We all want to trust that our tap water is safe. And by most standards, the water quality in Indianapolis is a-okay. The real question, though, is whether your family’s drinking water is living up to your own high standards. The water coming out of your faucet might be clear and seem clean, but there’s definitely more going on than meets the eye.
About Our Local Water
The primary municipal water sources for Indianapolis include the White River and our major reservoirs: Geist, Morse, and Eagle Creek. This is great because they provide a reliable supply, and we have multiple treatment plants around the city and beyond that can pull from those sources year-round. The water arrives at the facility. Then it’s run through a rigorous process to improve the quality and ensure it meets the federal regulations laid out by the Environmental Protection Agency (EPA).
By and large, it’s reasonable to expect every municipal water system to adhere to the EPA standards. Yet this isn’t always the case. What’s more, even when a treatment plant does meet those standards, the water could still have certain contaminants present at levels that others would view as excessive.
Drinking Water Quality Concerns
The initial EPA’s national standards for public drinking water were established back in 1974. The latest amendments happened in 1996. A lot of scientific research has come out since then about drinking water quality and the specific safety limits of contaminants such as arsenic, nitrates, and PFAS forever chemicals, which the EPA has only just started to recognize. (They finally proposed a new federal standard for them in March 2023.)
Unfortunately, there’s also the very real risk of having water come out of your tap that’s contaminated with heavy metals. The local Indianapolis water treatment plant definitely works hard to eliminate any lead and copper found in our source water, but the fact that our municipal water has to travel through the pipelines means that even their best efforts can’t remove the risks entirely.
The state of Indiana requires Citizens Energy Group to periodically take water samples from a few customer taps. They use that data to verify that the lead and copper levels are below the EPA’s current maximum contaminant goals. The most recent report shows that everything is on track. But consider this: The regulation only calls for 50 Indianapolis homes and 30 homes in the Westfield system to be tested. Not only that, the tests only happen once every three years. Are the results from those samples really that accurate for the rest of the area?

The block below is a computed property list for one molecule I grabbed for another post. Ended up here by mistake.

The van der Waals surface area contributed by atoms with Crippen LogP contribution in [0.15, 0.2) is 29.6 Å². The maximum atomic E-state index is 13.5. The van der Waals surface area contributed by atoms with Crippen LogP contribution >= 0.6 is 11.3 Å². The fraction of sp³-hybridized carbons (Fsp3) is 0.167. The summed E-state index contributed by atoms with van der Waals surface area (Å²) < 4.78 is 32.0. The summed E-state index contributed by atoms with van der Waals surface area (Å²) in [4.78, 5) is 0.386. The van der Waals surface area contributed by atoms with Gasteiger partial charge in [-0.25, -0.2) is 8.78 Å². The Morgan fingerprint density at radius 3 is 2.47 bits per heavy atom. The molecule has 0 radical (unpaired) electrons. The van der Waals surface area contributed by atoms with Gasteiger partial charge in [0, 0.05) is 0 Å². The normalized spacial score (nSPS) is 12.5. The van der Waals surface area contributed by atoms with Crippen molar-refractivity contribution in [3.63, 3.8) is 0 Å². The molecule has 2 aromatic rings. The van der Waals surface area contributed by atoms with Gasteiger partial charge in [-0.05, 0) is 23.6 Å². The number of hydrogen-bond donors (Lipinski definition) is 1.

Any older home can have either lead service lines or lead solder on the copper piping that can leach into our drinking water. In fact, it’s estimated that between 55,000 and 75,000 Indianapolis homes and businesses built before 1950 could have issues with lead plumbing. The only way to truly know that your own tap water is safe is to get it tested on-site. Then you’ll have the information you need to start exploring the different point-of-use filtration options for your home!
Do I Need a Water Softener in Indianapolis?
Our drinking water quality is only part of the equation. We also have to think about all of the other ways we use water on a day to day basis. From doing the laundry and washing the dishes, to taking showers and trying to keep our hair and skin healthy, water is a major player in all of our lives. We’re obviously lucky to have running water on-demand. But again, there are some contaminants we’d rather do without.
For example, having hard minerals in our tap water can be a real nuisance around the house. The dissolved minerals can leave water spots on our dishes and fixtures. They also reduce the efficiency of our water-using appliances and mess with our hair and skin. Cities all across the country have issues with hard water, but for Indianapolis, the levels tend to be especially bad.
According to the latest Water Quality Data Report, the average water hardness level for Indianapolis registers at more than 300 ppm (parts per million). This then converts to 17.5 gpg (grains per gallon). A typical water hardness range is between 3 and 7 gpg, whereas anything over 12 gpg is very hard. So in that sense, we’re basically off the charts!
But since water hardness is an “unregulated contaminant,” the water treatment facilities aren’t required to remove those minerals. The dissolved calcium and magnesium in our water is naturally-occurring, and the EPA doesn’t consider them a risk to human health. Nevertheless, it’s still nice to be able to get rid of them with a home water softener.
No matter where you live or work, installing a water filtration solution at your property can make a huge difference. It all starts with a water quality assessment. Then you can find the right fit for your property—at every tap!